For an excellent example, see the Lexington Public Schools Back-to-School Blueprint, released on June 30. This preliminary plan presents a great deal of information in very accessible language, and it sets just the right tone.
  • As challenging as communication was this spring during and after the closure of school buildings, the same messages could be delivered (for the most part) to all families and staff during that period, given that every school in every Massachusetts district was closed, and everyone was expected to participate in remote teaching and learning. For many districts, the new year will require more segmented communication and messaging, particularly in districts that adopt a hybrid model (some students learning in schools, some at home), or in any district where families opt out of in-school learning altogether. Schools and districts will have to be creative in communicating along parallel tracks with whichever subset of students (by grade, program, etc.) are in school or at home on a given day, and with whichever cohorts of staff are engaged in various types of remote or in-person work.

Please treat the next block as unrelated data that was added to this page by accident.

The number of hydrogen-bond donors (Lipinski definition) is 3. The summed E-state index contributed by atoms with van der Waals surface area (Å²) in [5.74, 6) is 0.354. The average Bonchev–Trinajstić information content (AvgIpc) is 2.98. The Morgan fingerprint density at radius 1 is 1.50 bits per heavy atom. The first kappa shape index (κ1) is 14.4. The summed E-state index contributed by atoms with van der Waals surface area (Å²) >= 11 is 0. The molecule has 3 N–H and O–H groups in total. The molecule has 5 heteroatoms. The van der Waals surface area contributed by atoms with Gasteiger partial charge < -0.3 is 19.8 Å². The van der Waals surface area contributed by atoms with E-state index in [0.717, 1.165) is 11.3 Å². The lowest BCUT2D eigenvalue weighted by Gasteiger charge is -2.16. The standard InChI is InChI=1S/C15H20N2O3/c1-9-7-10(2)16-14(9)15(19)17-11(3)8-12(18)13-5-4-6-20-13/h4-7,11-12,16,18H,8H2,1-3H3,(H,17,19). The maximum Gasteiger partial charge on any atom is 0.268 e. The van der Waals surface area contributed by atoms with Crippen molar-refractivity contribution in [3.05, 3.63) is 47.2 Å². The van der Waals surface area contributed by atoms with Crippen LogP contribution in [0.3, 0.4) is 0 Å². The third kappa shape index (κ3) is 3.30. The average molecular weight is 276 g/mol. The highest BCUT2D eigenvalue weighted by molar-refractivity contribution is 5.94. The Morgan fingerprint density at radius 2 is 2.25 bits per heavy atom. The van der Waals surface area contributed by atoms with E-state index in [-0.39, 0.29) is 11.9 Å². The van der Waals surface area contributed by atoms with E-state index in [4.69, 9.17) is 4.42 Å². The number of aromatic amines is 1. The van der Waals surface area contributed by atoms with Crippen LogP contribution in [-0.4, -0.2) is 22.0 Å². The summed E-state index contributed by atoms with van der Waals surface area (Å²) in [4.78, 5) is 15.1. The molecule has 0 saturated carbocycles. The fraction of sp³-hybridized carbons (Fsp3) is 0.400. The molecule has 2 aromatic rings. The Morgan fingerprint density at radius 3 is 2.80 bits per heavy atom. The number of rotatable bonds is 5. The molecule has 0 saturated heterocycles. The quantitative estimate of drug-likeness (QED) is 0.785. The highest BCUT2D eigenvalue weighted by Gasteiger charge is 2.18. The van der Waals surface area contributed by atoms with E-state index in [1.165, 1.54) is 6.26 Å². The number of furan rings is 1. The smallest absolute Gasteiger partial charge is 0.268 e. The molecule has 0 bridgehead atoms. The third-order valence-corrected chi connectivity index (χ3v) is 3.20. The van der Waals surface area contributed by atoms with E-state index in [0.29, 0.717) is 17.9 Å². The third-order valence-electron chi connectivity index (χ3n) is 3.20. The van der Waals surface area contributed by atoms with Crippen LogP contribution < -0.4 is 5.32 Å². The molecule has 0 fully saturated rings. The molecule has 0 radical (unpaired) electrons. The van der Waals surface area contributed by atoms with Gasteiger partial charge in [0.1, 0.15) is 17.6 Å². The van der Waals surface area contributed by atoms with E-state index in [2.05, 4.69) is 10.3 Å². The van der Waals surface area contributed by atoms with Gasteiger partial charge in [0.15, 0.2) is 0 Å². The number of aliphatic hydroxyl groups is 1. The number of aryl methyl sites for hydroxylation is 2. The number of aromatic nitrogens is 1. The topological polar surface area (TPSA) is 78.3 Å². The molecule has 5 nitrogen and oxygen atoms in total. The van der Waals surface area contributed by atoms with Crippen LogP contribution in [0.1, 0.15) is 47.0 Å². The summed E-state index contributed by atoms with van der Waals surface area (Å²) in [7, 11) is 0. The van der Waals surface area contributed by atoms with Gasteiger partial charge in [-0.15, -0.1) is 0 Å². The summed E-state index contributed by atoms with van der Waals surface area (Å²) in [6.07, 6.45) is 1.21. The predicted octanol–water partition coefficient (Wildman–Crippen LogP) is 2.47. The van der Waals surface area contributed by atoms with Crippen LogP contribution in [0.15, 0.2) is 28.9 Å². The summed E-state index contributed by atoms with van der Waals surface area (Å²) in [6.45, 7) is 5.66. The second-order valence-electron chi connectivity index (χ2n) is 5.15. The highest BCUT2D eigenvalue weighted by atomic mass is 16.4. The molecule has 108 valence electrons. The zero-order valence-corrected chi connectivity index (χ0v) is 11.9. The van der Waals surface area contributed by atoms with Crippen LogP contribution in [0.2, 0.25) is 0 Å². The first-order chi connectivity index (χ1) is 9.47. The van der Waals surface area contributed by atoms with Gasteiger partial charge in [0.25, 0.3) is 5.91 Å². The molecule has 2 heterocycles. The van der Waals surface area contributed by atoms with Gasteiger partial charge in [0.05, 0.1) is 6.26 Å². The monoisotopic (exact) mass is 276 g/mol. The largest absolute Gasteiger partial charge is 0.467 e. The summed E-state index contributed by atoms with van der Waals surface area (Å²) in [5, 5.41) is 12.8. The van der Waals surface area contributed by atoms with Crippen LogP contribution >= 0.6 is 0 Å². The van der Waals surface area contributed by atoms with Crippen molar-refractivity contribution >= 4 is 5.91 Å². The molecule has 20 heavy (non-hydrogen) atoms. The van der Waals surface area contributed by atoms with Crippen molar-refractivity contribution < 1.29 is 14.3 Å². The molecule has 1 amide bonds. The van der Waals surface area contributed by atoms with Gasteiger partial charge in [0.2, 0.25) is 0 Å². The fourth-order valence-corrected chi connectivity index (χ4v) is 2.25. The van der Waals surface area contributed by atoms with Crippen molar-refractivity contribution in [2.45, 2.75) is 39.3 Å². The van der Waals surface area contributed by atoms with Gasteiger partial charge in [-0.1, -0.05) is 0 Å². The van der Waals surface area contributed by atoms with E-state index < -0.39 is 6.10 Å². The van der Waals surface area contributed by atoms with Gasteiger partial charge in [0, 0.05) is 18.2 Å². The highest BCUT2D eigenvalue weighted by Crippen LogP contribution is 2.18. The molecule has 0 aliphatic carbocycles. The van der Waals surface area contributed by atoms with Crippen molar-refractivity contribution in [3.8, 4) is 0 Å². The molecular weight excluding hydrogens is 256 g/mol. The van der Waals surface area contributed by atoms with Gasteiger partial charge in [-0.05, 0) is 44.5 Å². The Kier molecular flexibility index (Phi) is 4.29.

• The most important content to share with families may be organized into two broad categories: messages about health and safety protocols, and messages about implementation of the model, which includes schedules, in-school vs. at-home learning, transportation, and specifics about all other academic and non-academic activities.

    The first category is more universal across the entire district, with specific guidelines for students, staff, parents, and school visitors about hand washing and sanitizing, face coverings, distancing requirements, symptom screening, and more. These messages include reassurances about the steps that the district and each school is taking, such as facilities cleaning and sanitizing protocols, modifications to the layout of classrooms, cafeterias, and other spaces, and any other precautions.